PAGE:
Atlantis Medical News

England tries to hold on to EU Nursing staff

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04 JUL 2018

Simon Stevens, head of England’s NHS, has asked hospital trusts to interact with the EU nurses, in a bid to motivate them to stay on in the country, post Brexit.

Mr Stevens confirmed that written requests had been made to all hospitals, to reach out to employees from the European Union, to reassure those who are worried about their futures within the health services.  

The letter sent to the trusts, serves to remind them that a clear process has been set, by which people can apply to stay on in the country. Mr Stevens expressed his hope that they will.

There are currently approximately 62 000 EU nationals working within England’s Health Services, which translates into 5.6% of the total workforce. The referendum result appears to have had a dramatic impact on the number of applications by EU nurses, seeking work in the NHS.  

Data taken from the Nursing and Midwifery Council, in the third quarter of 2017, showed a 67% increase in the number of EU nurses leaving. It also showed a drop of 89% in new appointments. Mr Stevens said that, in addition to the drive to keep EU nationals, it is also vitally important that the UK make every effort to produce more British born doctors and nurses. There has been a lot of focus on doctors, but is becoming clear there needs to be a shift in emphasis; towards nurses and other disciplines.

“We’ve got five new medical schools that are coming online over the next several years,” Stevens said. “That’s going to mean a 25% increase in the number of British doctors. We need to do the same with nursing and other disciplines.”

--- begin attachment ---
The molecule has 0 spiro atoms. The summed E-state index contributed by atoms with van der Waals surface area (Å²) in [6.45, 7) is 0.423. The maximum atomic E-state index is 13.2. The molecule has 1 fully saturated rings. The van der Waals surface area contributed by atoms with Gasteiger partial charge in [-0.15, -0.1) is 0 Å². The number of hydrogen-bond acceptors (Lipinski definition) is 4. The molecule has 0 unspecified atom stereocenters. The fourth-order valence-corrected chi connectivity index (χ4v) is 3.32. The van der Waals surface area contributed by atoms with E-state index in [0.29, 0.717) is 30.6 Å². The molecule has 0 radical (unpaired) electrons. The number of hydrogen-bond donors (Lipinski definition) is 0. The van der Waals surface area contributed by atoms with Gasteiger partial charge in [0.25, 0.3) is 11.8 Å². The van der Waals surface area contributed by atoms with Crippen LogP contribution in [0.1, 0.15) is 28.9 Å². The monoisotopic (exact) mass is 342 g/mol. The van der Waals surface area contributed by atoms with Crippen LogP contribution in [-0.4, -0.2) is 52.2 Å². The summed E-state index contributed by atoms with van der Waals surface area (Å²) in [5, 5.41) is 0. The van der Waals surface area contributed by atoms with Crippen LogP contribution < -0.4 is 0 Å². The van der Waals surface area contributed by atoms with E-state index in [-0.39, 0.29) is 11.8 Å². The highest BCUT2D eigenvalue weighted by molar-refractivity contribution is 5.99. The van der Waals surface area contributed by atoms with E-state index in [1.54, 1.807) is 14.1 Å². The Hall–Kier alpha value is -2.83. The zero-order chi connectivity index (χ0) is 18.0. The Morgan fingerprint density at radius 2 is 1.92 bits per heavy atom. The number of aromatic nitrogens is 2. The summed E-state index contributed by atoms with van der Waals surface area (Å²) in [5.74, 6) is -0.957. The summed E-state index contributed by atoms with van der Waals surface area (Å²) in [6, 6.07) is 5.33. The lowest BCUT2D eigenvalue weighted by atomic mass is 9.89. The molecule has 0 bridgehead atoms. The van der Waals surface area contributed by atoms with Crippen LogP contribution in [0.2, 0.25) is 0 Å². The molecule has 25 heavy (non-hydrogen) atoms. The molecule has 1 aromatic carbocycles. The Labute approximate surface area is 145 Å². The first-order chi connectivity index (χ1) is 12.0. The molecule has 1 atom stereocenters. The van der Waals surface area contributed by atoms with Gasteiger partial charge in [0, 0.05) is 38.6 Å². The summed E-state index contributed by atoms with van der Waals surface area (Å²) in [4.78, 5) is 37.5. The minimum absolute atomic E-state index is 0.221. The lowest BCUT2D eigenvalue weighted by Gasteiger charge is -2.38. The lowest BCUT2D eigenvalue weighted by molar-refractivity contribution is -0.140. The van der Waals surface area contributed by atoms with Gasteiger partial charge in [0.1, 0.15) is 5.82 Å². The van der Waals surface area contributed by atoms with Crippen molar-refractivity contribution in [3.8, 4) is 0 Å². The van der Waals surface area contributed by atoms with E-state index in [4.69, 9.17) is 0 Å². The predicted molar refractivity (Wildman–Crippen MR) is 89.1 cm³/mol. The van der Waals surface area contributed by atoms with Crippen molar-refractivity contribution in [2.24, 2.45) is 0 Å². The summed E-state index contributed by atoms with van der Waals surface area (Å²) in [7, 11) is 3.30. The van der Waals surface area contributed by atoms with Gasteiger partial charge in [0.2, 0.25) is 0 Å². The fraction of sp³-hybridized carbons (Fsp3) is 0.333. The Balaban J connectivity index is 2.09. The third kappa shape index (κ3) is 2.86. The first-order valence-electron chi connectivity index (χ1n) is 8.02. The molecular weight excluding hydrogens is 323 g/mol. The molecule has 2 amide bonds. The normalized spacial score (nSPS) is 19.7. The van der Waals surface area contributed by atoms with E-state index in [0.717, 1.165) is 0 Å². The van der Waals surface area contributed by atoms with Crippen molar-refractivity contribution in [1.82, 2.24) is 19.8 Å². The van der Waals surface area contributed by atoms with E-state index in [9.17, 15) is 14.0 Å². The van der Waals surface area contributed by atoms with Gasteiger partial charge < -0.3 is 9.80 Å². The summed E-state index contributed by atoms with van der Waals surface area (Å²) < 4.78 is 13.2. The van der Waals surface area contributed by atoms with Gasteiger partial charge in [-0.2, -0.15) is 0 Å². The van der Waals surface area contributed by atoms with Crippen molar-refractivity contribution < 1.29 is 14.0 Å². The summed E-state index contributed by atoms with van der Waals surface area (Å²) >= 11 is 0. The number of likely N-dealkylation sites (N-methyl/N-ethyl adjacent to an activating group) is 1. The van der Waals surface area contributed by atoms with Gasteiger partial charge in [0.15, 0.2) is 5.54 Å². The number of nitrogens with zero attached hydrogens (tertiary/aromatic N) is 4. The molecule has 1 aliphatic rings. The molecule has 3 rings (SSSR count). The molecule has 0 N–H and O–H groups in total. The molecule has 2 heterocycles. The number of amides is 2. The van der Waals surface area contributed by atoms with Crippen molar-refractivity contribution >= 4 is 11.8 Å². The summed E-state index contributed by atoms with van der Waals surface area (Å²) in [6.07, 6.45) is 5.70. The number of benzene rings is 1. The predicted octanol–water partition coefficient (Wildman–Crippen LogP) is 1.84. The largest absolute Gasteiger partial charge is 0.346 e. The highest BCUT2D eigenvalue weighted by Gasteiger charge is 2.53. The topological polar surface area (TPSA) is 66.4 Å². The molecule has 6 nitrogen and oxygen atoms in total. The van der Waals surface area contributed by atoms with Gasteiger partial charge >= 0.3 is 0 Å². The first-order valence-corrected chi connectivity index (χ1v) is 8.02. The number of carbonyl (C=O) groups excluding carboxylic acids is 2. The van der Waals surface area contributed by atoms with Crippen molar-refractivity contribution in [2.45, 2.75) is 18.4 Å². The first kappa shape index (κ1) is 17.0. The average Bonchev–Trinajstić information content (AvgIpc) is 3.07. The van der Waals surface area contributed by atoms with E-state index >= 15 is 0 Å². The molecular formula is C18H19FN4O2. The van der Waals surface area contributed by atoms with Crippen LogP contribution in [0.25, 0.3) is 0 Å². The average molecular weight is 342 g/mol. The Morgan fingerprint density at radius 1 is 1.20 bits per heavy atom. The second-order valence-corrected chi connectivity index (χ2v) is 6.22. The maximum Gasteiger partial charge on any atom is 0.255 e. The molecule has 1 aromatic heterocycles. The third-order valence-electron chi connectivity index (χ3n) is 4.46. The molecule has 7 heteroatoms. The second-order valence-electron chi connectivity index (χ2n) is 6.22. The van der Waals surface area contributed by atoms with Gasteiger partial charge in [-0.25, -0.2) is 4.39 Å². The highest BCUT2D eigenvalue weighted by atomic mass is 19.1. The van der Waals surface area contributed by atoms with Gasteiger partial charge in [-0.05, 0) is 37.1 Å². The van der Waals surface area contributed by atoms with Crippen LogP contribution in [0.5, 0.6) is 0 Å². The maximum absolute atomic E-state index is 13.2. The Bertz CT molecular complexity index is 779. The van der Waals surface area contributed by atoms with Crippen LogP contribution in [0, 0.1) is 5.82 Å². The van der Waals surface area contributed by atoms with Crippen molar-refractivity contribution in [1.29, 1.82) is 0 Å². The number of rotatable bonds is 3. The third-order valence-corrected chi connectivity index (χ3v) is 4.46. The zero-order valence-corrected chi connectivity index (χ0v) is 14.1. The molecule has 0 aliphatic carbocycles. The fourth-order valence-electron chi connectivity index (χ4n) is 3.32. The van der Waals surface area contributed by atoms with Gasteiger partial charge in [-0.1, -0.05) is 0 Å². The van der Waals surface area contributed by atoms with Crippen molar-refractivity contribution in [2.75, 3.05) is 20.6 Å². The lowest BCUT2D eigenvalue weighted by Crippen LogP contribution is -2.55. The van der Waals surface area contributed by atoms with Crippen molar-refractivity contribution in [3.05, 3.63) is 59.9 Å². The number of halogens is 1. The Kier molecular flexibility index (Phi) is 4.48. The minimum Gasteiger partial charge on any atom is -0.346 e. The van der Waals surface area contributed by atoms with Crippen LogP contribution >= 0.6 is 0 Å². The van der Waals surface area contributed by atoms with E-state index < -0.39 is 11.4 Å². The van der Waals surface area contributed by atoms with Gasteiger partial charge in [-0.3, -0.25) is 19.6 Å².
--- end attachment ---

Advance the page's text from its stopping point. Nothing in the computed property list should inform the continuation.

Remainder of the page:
He suggested that more practice nurses need to be appointed, to fill the gaps, caused by difficulties in retaining GPs, as a result of the pressures of general practice. He said there is a need to redesign the way GP services work, rather than simply expanding them. Some of these could include adding more practice nurses and pharmacists, and introducing new technology.

Mr Stevens said that the Department of Health and Social Care was now actively planning for different Brexit scenarios – including no deal, which is in direct contrast to his comments last October, when he told MPs that he had not been asked by the government to consider a no deal outcome. In the event of no deal, making sure medicine supplies were secured was “top of the list”, said Stevens
The health department, along with other government departments, is undertaking to secure medicine supply and equipment.

Extensive work is being done with the pharmaceutical industry, to ensure a smooth transition, should there be a no-deal outcome. The no-deal is not ideal for the NHS, but planning is taking place to allow for the possibility.

Stevens denied the possibility that the new £20bn funding injection, could be eaten up by higher social care demands.

Stevens said the PM has emphasised that the settlement for social care will not add extra pressure to the NHS. It has also become apparent, that more focus is needed on mental health. The NHS’s new long-term plan would need to “spell out very clearly” how to ensure that mental health issues are given as much attention as physical health issues. He warned that the NHS could not do this in isolation; social media, advertising and reality TV shows, need to be more aware of their role in causing anxiety, particularly among impressionable young people.

“Social media and advertising has got to look very carefully at the kinds of impacts it’s having” Simon Stevens



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